4 min read
Can Dogs Get Leprosy from Armadillos?
By Darlene Stott
Published: 07/25/2017, edited: 08/10/2021
Save on pet insurance for your pet
You don't have to choose between your pet and your wallet when it comes to expensive vet visits. Prepare ahead of time for unexpected vet bills by finding the pawfect pet insurance.
The armadillo is a strange-looking mammal with a shell, that rolls up in a ball to protect itself. They are native to the Americas, and they share an odd trait in common with humans. They can contract and carry the ancient skin disease that affects humans, called leprosy. The strain of leprosy found in humans is Hansen's Disease, caused by Mycobacterium leprae. The disease attacks the skin and nerves of sufferers and has devastating effects on those afflicted with it, including skin disfiguration, loss of limbs, and eventually death. In ancient times, when no cure was available, and due to fear of the disease’s contagious nature, sufferers of leprosy were also kept isolated from the rest of the population, adding to their misery.
Modern drugs can successfully treat leprosy, and it is no longer common or feared in most of the modern world, although those in developing countries that cannot afford the medication still suffer from the disease. Recently, there has been a spike in cases in the United States, especially in Florida. It turns out that armadillos can carry M. leprae and can, and have, transmitted it to humans. While this is very rare, since leprosy is not highly contagious and requires close contact, and armadillos are not aggressive creatures, the development of these cases has caused alarm in the area where they occurred. So if humans can catch leprosy from armadillos, can dogs?
Can Dogs Get Leprosy from Armadillos?
Dogs do contract leprosy, but it is from their own species-specific form of leprosy, Mycobacterium simiae, not the same bacterium that causes leprosy in armadillos and humans. M. simiae is not transmissible to humans, and no known cases of the leprosy transmissible to humans carried by armadillos have been found in dogs to date. So if your dog shows signs of skin lesions, there's no need to send your dog to a leper colony just yet! The canine version of leprosy is treatable with medication, but can be serious if left untreated, causing many of the same skin disfigurements as the disease does in humans.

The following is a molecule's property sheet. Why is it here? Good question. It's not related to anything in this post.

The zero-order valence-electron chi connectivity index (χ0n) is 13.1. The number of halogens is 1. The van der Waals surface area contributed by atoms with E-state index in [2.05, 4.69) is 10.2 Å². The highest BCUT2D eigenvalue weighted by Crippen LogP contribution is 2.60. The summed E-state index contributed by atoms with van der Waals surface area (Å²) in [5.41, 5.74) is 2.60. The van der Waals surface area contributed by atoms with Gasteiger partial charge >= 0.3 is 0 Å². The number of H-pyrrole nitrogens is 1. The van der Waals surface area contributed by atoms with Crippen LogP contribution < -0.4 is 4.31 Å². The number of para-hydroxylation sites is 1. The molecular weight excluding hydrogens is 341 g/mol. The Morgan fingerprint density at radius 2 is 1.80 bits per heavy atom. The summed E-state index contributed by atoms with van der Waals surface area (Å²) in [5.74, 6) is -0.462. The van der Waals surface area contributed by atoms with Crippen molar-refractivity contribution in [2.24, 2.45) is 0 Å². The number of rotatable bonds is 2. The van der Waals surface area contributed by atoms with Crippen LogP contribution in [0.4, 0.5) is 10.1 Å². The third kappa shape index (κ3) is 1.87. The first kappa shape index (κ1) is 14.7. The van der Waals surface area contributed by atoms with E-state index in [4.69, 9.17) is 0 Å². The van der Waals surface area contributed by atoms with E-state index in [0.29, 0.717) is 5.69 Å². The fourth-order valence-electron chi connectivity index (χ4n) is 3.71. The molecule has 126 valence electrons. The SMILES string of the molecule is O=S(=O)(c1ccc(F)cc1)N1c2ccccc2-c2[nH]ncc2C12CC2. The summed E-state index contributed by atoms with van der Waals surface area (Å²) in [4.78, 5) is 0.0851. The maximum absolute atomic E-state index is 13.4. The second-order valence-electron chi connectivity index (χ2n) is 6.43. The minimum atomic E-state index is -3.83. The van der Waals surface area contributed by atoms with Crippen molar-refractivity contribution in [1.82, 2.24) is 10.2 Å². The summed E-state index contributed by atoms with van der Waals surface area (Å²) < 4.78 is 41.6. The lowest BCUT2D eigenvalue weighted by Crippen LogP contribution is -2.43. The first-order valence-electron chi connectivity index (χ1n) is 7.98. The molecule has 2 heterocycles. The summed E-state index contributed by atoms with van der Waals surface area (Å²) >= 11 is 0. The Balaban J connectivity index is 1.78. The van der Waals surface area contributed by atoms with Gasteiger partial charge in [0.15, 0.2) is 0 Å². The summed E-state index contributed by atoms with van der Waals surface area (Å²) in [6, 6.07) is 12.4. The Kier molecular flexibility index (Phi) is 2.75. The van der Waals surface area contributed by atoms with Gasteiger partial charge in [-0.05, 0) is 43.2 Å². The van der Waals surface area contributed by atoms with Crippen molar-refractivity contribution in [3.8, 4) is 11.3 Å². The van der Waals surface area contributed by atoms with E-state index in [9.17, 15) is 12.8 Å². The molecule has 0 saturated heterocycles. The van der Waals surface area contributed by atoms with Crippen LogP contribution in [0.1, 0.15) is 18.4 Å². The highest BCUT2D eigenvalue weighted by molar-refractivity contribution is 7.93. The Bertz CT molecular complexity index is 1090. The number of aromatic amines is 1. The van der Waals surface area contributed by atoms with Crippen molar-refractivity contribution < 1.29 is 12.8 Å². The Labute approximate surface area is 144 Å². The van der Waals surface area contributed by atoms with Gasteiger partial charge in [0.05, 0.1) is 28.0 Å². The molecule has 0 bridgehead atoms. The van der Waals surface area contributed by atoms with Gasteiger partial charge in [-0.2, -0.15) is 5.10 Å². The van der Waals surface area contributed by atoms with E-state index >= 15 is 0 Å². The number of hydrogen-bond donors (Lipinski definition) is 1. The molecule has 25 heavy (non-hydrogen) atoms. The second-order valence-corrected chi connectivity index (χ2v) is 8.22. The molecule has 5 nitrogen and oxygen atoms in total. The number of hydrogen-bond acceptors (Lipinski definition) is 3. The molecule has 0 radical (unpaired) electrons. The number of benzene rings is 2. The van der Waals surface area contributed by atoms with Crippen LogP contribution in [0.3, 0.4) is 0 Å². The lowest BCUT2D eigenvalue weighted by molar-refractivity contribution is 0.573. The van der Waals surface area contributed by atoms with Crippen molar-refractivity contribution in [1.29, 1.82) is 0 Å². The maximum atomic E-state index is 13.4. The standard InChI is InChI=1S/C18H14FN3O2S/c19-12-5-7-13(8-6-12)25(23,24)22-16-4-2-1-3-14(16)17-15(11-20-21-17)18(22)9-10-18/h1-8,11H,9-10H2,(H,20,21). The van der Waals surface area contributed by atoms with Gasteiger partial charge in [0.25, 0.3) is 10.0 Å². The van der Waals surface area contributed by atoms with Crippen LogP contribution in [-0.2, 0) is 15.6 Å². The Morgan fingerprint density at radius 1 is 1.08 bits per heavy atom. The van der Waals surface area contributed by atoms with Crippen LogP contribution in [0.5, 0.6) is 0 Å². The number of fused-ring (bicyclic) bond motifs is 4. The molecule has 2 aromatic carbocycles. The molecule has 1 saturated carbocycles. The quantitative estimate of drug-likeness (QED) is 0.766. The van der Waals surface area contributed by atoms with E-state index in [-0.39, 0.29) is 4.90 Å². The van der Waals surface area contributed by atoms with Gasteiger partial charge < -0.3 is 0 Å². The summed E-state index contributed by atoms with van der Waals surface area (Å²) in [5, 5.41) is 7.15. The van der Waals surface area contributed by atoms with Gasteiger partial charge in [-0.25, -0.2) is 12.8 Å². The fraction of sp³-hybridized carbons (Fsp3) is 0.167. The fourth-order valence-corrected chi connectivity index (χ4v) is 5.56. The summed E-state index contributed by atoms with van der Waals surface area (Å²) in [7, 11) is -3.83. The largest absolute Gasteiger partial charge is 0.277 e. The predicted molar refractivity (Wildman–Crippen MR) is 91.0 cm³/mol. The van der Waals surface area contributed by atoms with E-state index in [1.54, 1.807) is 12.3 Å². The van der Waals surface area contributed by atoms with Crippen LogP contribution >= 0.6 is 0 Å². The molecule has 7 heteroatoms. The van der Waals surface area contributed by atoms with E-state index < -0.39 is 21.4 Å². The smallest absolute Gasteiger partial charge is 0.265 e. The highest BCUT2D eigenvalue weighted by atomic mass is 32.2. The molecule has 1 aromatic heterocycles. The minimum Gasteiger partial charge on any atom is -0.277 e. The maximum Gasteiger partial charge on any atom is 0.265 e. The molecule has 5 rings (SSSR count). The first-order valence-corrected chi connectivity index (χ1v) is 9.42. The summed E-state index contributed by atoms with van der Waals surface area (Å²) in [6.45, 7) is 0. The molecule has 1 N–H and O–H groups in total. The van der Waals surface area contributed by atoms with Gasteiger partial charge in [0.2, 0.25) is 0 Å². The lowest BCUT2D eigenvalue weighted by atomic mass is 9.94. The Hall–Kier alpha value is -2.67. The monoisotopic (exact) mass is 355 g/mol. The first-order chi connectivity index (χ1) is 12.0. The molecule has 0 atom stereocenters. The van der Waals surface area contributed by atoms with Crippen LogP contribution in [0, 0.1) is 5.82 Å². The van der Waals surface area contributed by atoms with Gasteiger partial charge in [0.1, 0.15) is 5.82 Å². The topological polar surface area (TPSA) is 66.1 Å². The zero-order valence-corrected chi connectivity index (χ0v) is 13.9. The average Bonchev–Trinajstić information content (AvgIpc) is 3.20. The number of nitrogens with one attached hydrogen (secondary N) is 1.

Does My Dog Have Leprosy?
The leprosy contracted and carried by dogs is not the same as the one that affects humans, and is not known to be transmissible to or acquired from people or armadillos. Canine leprosy, known as canine leproid granuloma syndrome (CLGS), is common in Australia, and is found most often in short-haired breeds, especially Boxers, Staffordshire Terriers, and Doberman Pinschers.
Subcutaneous skin nodules, often around the neck, head, and ears, 2 mm to 5 cm in diameter
Nodules are hard and painless
Sometimes there is hair loss on nodules
Large nodules may ulcerate
Secondary bacterial infections from scratching may occur
The disease in dogs is thought to be transmitted by biting insects, carrying the canine species-specific mycobacterium, M. Simiae, not armadillos!